But in the light of my new friend's example, I began to waken to a new way of looking at things.  I realized that I could let it go, and trust that God was always inspiring each of us, as his truly individual ideas, to treat one another's unique expressions of creativity with appreciation and respect.  I began to accept that I really did know my friend.  I knew this person's heart and was certain that they had also been praying. I began to consider that perhaps they, too, may have been divinely led to a design that might have seemed much like mine, but was purely the result of their relationship to God, Soul...the source of all good ideas.   I discovered that by letting go of my feelings of my hurt, my heart...and my hands...would be free to receive more beauty, goodness, and inspiration than I could ever imagine in the myopathy of resentment and sadness.  In the space of letting go, I was now open to new ideas, able to accept fresh ways of looking at things.

And I could also truly forgive...forego, give up...any sense of intended hurt.  Appropriating someone else's ideas could only spring from a fear that we will never hear our own creative angels.  But man isn't fear-driven...he is Love-impelled.  And in kind,  the desire to "own" an an originator...springs from the belief that we are disparate egos needing to possess something, and then defend our right to be its creator, to have been the exclusive originator of something...anything.  But man, is free-borne...carried on the wings of Soul's ever fresh winds of infinite form, color, harmony, and design.  Fear of being without inspiration, and the desire to own an idea were equally regrettable views of man.  Two sides of the same coin.  And just as easily forgiven.

Not only could I have compassion for anyone in the grip of fear-based thinking,
I could have compassion for someone (in this instance, myself) whose ego screamed for recognition.  Silly ego!!  The resentment and hurt that had gripped me so tightly, seemed insignificant,  foreign, and dismissible all of a sudden.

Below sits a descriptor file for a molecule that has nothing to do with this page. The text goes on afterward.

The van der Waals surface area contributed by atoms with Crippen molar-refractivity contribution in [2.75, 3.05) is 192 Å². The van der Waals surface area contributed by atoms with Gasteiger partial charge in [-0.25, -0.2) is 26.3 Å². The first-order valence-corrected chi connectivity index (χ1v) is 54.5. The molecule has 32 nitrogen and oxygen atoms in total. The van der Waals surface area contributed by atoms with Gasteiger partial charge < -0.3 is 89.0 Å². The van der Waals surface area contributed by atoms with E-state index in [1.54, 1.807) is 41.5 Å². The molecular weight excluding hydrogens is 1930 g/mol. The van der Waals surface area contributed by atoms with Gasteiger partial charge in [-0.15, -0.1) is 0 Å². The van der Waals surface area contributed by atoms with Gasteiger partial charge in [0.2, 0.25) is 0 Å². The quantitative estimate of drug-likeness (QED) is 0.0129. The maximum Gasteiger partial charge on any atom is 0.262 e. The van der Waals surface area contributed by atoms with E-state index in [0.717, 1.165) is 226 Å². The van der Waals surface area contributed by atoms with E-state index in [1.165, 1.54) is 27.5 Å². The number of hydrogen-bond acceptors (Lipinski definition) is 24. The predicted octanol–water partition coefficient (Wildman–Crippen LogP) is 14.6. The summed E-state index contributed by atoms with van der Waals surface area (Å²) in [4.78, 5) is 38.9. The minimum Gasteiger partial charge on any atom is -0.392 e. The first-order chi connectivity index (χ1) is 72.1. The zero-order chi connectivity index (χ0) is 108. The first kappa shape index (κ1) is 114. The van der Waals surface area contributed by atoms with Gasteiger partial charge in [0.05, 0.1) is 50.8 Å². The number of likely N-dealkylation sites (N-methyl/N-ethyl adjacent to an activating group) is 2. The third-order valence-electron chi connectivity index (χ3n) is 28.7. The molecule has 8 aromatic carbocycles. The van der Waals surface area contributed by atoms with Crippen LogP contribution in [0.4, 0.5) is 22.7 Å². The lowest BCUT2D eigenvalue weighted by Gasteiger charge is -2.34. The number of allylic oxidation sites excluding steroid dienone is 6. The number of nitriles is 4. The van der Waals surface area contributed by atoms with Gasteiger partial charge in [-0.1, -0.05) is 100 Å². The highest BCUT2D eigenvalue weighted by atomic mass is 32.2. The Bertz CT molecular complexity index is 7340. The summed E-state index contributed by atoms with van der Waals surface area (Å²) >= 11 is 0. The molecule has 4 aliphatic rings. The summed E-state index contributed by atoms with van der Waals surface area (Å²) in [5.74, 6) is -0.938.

And in that moment, I had a fresh insight on Mary Baker Eddy's statement from
Science and Health with Key to the Scriptures:

"Mortals are egotists. They believe themselves to be independent workers, personal authors, and even privileged originators of something which Deity would not or could not create."

Why would I ever want to possess something exclusively.  It was absolutely contrary to everything I believed about Love's generous gifts of beauty.

Or as Eddy further promises:

"Love is impartial and universal in its adaptation and bestowals. It is the open fount which cries, "Ho, every one that thirsteth, come ye to the waters."

Every good, beautiful, and right idea springs from an infinite well of impartial and universal goodness.  I could no more own an idea. than I could own beauty or intelligence, a math equation or a beautiful "grace" or "hope".

My hostess' example of forgiveness was pure and washed away all the grime on my own heart and allowed me to see more clearly what I, too, could so easily do... just let go.

Forgiveness comes in many forms....I had to forgive myself for carrying those feelings of exclusivity, possessiveness, hurt and resentment, before I could discover something truly original (originating in God's infinite goodness), fresh, and lovely.  Something just waiting to be seen, articulated, and shared in His way...generously, impartially, and universally. 

Forgiveness is like that.  It is like opening our hand inside of a gourd and letting go of the peanut so that we are free to gather armloads of fresh inspiration, beauty, and be ready to accept the gift of being forgiven ourselves....

And sometimes, if we only capture the moment of forgiveness in a single frame, opening our hand to let go...looks
just like opening our hand to receive...

Thank you Sandy, Sara, Bobby, my Soul-celebrating friend, and my dear long-time friend...I am blessed by your examples...and your grace,

Kate Robertson, CS